• A61B8/4245Details of probe positioning or probe attachment to the patient involving determining the position of the probe, e.g. with respect to an external reference frame or to the patient
    • A61B8/4254Details of probe positioning or probe attachment to the patient involving determining the position of the probe, e.g. with respect to an external reference frame or to the patient using sensors mounted on the probe
    • AHUMAN NECESSITIES
    • A61MEDICAL OR VETERINARY SCIENCE; HYGIENE
    • A61BDIAGNOSIS; SURGERY; IDENTIFICATION
    • A61B8/00Diagnosis using ultrasonic, sonic or infrasonic waves
    • A61B8/44Constructional features of the ultrasonic, sonic or infrasonic diagnostic device
    • A61B8/4416Constructional features of the ultrasonic, sonic or infrasonic diagnostic device related to combined acquisition of different diagnostic modalities, e.g. combination of ultrasound and X-ray acquisitions
    • AHUMAN NECESSITIES
    • A61MEDICAL OR VETERINARY SCIENCE; HYGIENE
    • A61BDIAGNOSIS; SURGERY; IDENTIFICATION
    • A61B8/00Diagnosis using ultrasonic, sonic or infrasonic waves
    • A61B8/52Devices using data or image processing specially adapted for diagnosis using ultrasonic, sonic or infrasonic waves
    • A61B8/5215Devices using data or image processing specially adapted for diagnosis using ultrasonic, sonic or infrasonic waves involving processing of medical diagnostic data
    • A61B8/5238Devices using data or image processing specially adapted for diagnosis using ultrasonic, sonic or infrasonic waves involving processing of medical diagnostic data for combining image data of patient, e.g. merging several images from different acquisition modes into one image
    • A61B8/5261Devices using data or image processing specially adapted for diagnosis using ultrasonic, sonic or infrasonic waves involving processing of medical diagnostic data for combining image data of patient, e.g. merging several images from different acquisition modes into one image combining images from different diagnostic modalities, e.g. ultrasound and X-ray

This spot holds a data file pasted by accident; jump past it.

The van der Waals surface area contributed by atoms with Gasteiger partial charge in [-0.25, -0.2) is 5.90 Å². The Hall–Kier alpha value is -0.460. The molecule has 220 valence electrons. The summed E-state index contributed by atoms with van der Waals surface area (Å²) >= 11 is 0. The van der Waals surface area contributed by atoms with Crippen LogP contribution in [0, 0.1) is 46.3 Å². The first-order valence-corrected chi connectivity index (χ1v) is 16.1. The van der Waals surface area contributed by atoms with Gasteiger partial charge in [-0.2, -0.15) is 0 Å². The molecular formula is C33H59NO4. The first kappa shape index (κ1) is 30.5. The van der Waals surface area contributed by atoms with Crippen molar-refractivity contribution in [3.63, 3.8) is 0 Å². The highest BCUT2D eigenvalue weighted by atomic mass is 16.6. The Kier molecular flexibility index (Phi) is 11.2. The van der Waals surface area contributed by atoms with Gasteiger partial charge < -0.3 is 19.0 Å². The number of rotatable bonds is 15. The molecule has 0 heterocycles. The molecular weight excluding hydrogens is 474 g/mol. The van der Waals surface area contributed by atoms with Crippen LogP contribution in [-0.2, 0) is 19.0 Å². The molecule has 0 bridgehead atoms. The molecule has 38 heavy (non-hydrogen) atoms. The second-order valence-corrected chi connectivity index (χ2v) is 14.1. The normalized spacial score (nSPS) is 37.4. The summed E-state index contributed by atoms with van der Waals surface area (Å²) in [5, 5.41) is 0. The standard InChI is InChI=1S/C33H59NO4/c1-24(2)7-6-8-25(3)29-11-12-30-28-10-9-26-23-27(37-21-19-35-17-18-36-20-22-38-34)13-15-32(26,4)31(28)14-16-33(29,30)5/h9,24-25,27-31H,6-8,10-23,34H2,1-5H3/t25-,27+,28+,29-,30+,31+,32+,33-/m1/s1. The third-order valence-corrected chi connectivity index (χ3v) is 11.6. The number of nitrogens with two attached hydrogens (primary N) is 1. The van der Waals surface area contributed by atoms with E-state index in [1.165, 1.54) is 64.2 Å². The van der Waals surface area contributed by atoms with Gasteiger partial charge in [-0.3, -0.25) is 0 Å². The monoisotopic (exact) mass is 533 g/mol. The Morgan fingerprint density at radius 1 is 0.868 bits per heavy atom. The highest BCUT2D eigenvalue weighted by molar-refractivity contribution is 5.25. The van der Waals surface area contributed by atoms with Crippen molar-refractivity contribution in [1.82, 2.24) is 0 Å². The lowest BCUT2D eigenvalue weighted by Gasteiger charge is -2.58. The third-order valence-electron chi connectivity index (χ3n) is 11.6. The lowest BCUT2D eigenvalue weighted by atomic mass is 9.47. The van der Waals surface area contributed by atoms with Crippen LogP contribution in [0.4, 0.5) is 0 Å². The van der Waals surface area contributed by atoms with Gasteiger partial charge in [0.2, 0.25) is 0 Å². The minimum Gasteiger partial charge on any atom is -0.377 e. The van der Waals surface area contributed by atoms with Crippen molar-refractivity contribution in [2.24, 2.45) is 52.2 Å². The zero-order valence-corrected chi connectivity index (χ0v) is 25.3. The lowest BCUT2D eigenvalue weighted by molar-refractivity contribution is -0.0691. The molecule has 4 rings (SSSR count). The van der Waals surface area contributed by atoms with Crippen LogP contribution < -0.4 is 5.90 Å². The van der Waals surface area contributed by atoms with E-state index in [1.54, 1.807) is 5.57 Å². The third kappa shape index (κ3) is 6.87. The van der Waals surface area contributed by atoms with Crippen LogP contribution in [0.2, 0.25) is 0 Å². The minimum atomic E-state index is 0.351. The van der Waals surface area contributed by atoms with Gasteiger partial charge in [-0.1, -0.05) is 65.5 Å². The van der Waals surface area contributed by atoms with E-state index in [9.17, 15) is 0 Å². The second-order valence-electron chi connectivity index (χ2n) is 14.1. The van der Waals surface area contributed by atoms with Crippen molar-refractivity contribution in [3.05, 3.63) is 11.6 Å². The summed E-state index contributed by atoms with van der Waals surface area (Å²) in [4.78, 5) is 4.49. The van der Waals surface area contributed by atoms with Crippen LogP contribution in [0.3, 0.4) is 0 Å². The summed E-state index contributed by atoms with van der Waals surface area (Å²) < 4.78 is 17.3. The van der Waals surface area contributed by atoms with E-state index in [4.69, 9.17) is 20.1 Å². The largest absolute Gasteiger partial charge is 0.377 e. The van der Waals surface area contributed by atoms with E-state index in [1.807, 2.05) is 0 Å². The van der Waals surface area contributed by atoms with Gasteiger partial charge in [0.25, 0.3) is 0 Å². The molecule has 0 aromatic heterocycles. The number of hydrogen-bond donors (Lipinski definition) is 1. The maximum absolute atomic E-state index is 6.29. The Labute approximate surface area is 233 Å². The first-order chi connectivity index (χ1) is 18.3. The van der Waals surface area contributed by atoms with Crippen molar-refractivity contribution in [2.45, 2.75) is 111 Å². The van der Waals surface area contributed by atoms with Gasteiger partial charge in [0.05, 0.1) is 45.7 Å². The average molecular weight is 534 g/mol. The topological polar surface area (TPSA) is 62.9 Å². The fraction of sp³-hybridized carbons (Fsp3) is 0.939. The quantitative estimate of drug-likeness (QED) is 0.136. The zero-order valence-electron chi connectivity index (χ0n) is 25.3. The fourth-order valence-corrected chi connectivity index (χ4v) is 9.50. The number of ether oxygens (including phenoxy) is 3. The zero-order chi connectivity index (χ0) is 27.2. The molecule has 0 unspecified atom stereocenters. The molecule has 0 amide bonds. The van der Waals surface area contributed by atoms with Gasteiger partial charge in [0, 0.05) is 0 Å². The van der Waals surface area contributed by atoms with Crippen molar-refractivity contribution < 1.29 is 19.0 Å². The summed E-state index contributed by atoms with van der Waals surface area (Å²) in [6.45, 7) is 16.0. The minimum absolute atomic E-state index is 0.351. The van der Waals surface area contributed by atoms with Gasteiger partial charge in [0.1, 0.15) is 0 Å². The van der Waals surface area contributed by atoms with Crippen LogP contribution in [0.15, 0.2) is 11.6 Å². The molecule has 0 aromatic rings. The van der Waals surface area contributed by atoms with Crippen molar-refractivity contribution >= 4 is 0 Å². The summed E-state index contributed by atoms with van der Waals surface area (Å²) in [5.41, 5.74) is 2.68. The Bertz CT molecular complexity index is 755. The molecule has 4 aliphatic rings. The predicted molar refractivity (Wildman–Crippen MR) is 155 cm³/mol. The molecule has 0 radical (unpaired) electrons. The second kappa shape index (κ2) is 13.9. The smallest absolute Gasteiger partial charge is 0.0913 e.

• AHUMAN NECESSITIES
    • A61MEDICAL OR VETERINARY SCIENCE; HYGIENE
    • A61BDIAGNOSIS; SURGERY; IDENTIFICATION
    • A61B8/00Diagnosis using ultrasonic, sonic or infrasonic waves
    • A61B8/58Testing, adjusting or calibrating the diagnostic device
    • A61B8/587Calibration phantoms
    • AHUMAN NECESSITIES
    • A61MEDICAL OR VETERINARY SCIENCE; HYGIENE
    • A61BDIAGNOSIS; SURGERY; IDENTIFICATION
    • A61B17/00Surgical instruments, devices or methods, e.g. tourniquets
    • A61B2017/00681Aspects not otherwise provided for
    • A61B2017/00707Dummies, phantoms; Devices simulating patient or parts of patient
    • AHUMAN NECESSITIES
    • A61MEDICAL OR VETERINARY SCIENCE; HYGIENE
    • A61BDIAGNOSIS; SURGERY; IDENTIFICATION
    • A61B17/00Surgical instruments, devices or methods, e.g. tourniquets
    • A61B2017/00681Aspects not otherwise provided for
    • A61B2017/00725Calibration or performance testing
    • AHUMAN NECESSITIES
    • A61MEDICAL OR VETERINARY SCIENCE; HYGIENE
    • A61BDIAGNOSIS; SURGERY; IDENTIFICATION
    • A61B34/00Computer-aided surgery; Manipulators or robots specially adapted for use in surgery
    • A61B34/20Surgical navigation systems; Devices for tracking or guiding surgical instruments, e.g. for frameless stereotaxis
    • A61B2034/2046Tracking techniques
    • A61B2034/2048Tracking techniques using an accelerometer or inertia sensor
    • AHUMAN NECESSITIES
    • A61MEDICAL OR VETERINARY SCIENCE; HYGIENE
    • A61BDIAGNOSIS; SURGERY; IDENTIFICATION
    • A61B34/00Computer-aided surgery; Manipulators or robots specially adapted for use in surgery
    • A61B34/20Surgical navigation systems; Devices for tracking or guiding surgical instruments, e.g. for frameless stereotaxis
    • A61B2034/2046Tracking techniques
    • A61B2034/2063Acoustic tracking systems, e.g. using ultrasound
    • AHUMAN NECESSITIES
    • A61MEDICAL OR VETERINARY SCIENCE; HYGIENE
    • A61BDIAGNOSIS; SURGERY; IDENTIFICATION
    • A61B46/00Surgical drapes